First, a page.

Game: Lost Odyssey
The deceased: Lirum Argonar
The first time the player actually gets to meet Lirum Argonar in the 'flesh', as it where, is when she's lying on her death bed. Until that point she's only glimpsed using flashbacks, which is the way Lost Odyssey reveals the backstory of its 1000 year-old immortal protagonist, Kaim Argonar. Lirum is Kaim's daughter - a daughter he thought he'd seen perish several years earlier. So it's a particularly cruel twist of fate that the two are only reunited as Lirum is drawing her last breaths. Press play to watch an edited version of the emotional reunion.
But while the death scene is moving and tragic and affectively glum-inducing, it's the subdued post-mortem preparations and 'sending off' ceremony that really make Lirum's death so sadly poignant and memorable. We can't recall any other game that has actively involved the player in a character's religious funeral or, indeed, dwelled so ponderously upon it...
By tasking the player with picking flowers to adorn Lirum's body and with lighting symbolic torches at the ceremony, it crafts a sense of solemn significance and produces a palpable atmosphere of mourning. Her appearance in the game may be incredibly brief, but Lirum's departure is treated with a touching sobriety that proved to be a powerful influence on our mood.
Game: Advance Wars: Dark Conflict/Days of Ruin (UK/US)
The deceased: Captain O'Brian/Brenner (UK/US)
Proof that it's not just the Gig-spitting machines of near-cinematic magic that can tickle the blue chords with genuine feeling, this DS gem surprised us by making us feel suitably down hearted at the death of one of its lead characters, Captain O'Brian (Captain Brenner in the US). We've got no movie to illustrate the event, but watching static illustrations out of context wouldn't effectively convey the anguish that anyone who played the game would have felt.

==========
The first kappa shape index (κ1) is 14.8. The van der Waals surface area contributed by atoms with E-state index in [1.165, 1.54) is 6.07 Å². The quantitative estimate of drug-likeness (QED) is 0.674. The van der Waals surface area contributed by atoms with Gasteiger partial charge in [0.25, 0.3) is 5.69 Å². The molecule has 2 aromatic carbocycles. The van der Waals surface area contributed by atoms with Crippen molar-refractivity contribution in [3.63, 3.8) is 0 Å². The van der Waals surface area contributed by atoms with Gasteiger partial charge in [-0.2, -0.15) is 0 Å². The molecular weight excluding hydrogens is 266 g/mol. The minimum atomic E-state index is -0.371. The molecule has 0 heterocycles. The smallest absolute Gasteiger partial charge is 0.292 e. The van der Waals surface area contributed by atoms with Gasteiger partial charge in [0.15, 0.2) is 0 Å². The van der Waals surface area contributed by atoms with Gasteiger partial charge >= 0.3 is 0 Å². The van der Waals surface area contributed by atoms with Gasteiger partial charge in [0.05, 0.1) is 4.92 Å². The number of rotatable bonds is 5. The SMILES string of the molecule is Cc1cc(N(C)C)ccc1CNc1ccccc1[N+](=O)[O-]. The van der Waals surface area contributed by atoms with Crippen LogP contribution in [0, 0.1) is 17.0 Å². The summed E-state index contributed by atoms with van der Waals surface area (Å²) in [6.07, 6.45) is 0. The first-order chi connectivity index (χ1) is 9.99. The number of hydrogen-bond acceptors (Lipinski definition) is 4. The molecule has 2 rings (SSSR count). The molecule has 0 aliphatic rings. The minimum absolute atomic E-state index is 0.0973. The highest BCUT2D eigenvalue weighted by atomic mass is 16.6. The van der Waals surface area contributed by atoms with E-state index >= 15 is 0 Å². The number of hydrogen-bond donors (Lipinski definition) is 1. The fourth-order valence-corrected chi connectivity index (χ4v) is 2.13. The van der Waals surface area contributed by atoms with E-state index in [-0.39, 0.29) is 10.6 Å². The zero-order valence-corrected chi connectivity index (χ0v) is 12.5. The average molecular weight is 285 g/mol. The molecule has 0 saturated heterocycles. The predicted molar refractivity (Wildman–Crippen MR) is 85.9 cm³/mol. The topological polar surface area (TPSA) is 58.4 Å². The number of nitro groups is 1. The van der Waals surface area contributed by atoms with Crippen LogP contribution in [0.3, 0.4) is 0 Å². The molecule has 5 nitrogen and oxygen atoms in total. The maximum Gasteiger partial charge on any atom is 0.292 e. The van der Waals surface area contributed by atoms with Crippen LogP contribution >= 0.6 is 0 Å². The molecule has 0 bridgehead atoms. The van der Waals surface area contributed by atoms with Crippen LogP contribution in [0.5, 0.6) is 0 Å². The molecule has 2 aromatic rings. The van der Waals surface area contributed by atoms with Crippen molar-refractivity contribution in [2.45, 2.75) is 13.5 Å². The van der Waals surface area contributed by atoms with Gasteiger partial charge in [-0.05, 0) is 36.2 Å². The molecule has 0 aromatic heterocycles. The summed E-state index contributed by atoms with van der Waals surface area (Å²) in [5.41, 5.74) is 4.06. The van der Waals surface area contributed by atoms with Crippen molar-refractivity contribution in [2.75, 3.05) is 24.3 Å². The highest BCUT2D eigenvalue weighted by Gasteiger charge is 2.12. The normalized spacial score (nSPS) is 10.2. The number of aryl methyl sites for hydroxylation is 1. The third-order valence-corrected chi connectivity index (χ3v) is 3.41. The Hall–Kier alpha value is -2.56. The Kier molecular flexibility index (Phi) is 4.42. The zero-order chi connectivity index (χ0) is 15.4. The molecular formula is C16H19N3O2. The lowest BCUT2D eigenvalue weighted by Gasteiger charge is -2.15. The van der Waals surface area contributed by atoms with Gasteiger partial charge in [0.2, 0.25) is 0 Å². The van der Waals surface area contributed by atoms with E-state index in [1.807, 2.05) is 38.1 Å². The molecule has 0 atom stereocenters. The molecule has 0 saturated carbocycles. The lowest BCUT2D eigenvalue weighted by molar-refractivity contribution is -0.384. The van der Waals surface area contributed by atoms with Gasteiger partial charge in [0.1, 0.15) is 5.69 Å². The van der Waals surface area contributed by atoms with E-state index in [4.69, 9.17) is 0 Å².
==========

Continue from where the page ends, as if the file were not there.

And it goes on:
For that you would need to have played the game from the start, where your character, Ed (Will in the US), is rescued by O'Brian. The Captain becomes Ed/Will's mentor and the narrative quickly establishes O'Brian/Brenner as a heroic, humane and compassionate soldier that follows an unwritten code of honour on the battlefield. The Captain's penultimate action before his death halfway through the game is a characteristically chivalrous one, effectively sacrificing himself so Ed/Will and the rest of his men can escape a certain crushing defeat at the hands of a merciless enemy.
And while the picture of a beaten O'Brian/Brenner slumped against a wall (which was displayed using both the DS' screens) was the only visual tool for illustrating his demise, it was an incredibly poignant image, and made us realise - with a touch of surprise - that we were properly sad about the Captain dying. Testament surely to the game's great characters and affecting narrative.
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